Wednesday, October 6, 2010

Article du Jour: Organized Crime: Wall Street's Foreclosure Fraud Machine

By Zach Carter,

Just when you thought Wall Street couldn't defraud the economy any further, it went ahead and did it. After pushing millions of borrowers into foreclosure with fraudulent loans, big banks are now being implicated in a massive new fraud scandal involving the foreclosure process itself. All over the country, banks and their lawyers are resorting to outright fraud in order to kick people out of their homes and slap them with huge, illegal fees. It may be the biggest scandal of the entire financial crisis, one that could result in epic losses for the nation's largest banks.

We've been hearing for years about the horrific mortgages bankers pushed borrowers into, the outrageous scams they deployed in dumping these mortgages on investors, and the lies they told to their own shareholders about those mortgages in order to boost bonuses. Fraud was a major part of this machine at every stage of production, but the foreclosure fraud being uncovered by lawyers today appears to be the broadest scandal to emerge from the mortgage mess thus far.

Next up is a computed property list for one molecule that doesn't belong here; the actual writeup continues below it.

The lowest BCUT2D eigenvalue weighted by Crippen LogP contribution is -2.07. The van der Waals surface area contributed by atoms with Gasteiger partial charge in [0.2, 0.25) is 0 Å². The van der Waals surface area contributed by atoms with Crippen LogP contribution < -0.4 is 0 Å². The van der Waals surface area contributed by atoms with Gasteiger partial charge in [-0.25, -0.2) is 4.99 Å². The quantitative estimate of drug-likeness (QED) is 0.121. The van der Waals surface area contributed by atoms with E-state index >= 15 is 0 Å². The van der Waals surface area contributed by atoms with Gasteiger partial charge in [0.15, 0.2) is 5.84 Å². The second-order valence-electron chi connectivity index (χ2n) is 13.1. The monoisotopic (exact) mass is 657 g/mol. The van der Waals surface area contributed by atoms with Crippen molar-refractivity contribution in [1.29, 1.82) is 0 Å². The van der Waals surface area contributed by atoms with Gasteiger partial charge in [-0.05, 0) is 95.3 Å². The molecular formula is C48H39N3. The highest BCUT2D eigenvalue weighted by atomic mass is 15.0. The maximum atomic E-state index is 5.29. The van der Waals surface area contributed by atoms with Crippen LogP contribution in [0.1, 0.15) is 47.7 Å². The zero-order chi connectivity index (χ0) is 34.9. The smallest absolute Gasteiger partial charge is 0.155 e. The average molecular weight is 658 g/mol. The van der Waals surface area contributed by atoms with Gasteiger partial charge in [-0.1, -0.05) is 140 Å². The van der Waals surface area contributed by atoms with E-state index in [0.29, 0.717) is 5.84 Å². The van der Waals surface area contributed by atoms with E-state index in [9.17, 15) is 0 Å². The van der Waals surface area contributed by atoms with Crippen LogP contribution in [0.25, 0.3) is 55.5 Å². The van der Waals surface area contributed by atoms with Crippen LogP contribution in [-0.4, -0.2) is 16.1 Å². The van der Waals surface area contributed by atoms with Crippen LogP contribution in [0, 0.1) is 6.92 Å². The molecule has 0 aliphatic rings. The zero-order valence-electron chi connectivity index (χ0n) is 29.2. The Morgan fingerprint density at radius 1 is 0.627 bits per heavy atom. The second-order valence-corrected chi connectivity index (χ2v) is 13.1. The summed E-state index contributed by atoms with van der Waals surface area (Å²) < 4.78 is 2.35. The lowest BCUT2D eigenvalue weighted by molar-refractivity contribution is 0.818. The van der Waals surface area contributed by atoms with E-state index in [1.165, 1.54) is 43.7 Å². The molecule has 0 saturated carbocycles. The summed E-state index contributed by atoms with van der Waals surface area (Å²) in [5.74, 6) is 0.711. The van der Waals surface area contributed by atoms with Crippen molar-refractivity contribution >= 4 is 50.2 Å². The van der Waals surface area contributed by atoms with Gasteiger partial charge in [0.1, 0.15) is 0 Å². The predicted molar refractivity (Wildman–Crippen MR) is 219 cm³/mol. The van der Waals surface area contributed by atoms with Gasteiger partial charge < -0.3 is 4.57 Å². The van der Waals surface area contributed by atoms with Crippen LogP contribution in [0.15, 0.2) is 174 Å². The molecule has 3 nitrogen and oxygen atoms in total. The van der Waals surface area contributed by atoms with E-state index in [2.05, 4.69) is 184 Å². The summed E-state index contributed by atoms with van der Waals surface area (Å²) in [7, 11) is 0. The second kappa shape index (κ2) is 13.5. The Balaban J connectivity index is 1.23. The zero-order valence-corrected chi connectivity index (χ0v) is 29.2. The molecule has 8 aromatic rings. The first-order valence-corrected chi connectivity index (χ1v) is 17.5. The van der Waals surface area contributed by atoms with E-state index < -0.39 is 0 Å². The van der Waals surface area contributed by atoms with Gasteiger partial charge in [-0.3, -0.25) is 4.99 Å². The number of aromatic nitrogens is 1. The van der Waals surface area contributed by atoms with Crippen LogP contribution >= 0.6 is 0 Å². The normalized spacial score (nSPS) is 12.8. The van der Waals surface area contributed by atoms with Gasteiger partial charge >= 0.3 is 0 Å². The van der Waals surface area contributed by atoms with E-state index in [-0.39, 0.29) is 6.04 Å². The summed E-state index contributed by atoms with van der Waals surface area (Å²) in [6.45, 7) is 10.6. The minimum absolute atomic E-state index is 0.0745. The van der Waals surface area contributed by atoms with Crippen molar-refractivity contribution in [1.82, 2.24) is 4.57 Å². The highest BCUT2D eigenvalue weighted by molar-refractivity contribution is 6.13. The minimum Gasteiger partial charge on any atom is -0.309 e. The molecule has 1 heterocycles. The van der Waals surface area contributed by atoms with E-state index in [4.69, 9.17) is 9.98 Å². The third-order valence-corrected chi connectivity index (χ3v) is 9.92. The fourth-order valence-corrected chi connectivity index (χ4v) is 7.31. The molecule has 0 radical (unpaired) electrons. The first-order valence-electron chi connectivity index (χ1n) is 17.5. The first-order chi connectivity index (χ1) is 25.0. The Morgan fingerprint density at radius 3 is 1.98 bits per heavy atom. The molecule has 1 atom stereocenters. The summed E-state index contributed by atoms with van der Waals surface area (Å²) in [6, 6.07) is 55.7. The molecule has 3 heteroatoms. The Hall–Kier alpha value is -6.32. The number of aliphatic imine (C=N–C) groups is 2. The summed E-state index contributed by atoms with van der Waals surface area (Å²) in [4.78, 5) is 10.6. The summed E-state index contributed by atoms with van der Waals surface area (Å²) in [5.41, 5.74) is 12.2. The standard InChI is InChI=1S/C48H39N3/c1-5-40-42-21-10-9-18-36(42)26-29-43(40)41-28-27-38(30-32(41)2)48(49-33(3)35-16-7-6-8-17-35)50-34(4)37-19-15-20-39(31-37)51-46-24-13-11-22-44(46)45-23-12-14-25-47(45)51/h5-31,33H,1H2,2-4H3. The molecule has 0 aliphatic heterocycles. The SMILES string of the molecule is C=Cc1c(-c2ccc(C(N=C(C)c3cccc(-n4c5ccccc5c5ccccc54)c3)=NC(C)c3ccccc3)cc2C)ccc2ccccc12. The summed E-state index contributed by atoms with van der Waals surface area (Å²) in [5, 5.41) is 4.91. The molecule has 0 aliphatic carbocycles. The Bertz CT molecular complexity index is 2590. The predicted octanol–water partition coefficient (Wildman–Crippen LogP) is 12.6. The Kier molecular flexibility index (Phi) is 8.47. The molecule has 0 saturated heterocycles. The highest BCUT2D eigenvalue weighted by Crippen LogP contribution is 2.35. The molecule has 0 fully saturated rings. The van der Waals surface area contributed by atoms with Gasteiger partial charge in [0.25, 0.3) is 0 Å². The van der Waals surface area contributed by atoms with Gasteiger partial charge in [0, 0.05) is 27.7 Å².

Yves Smith has done an outstanding job covering this scandal, so be sure to check out her posts for all the details, but here's the basic story: Banks intentionally skimped on their mortgage paperwork during the housing bubble—it cut their costs and made the sale of mortgage-backed securities more profitable. A basic, standardized part of the mortgage process at many banks included forging or destroying key documents, or never bothering to write them up in the first place. Those reckless procedures have been applied to millions of mortgages issued over the past decade, and allowed inflated bonus checks to be written for years. But things are about to get very ugly for the banks. (Read more)

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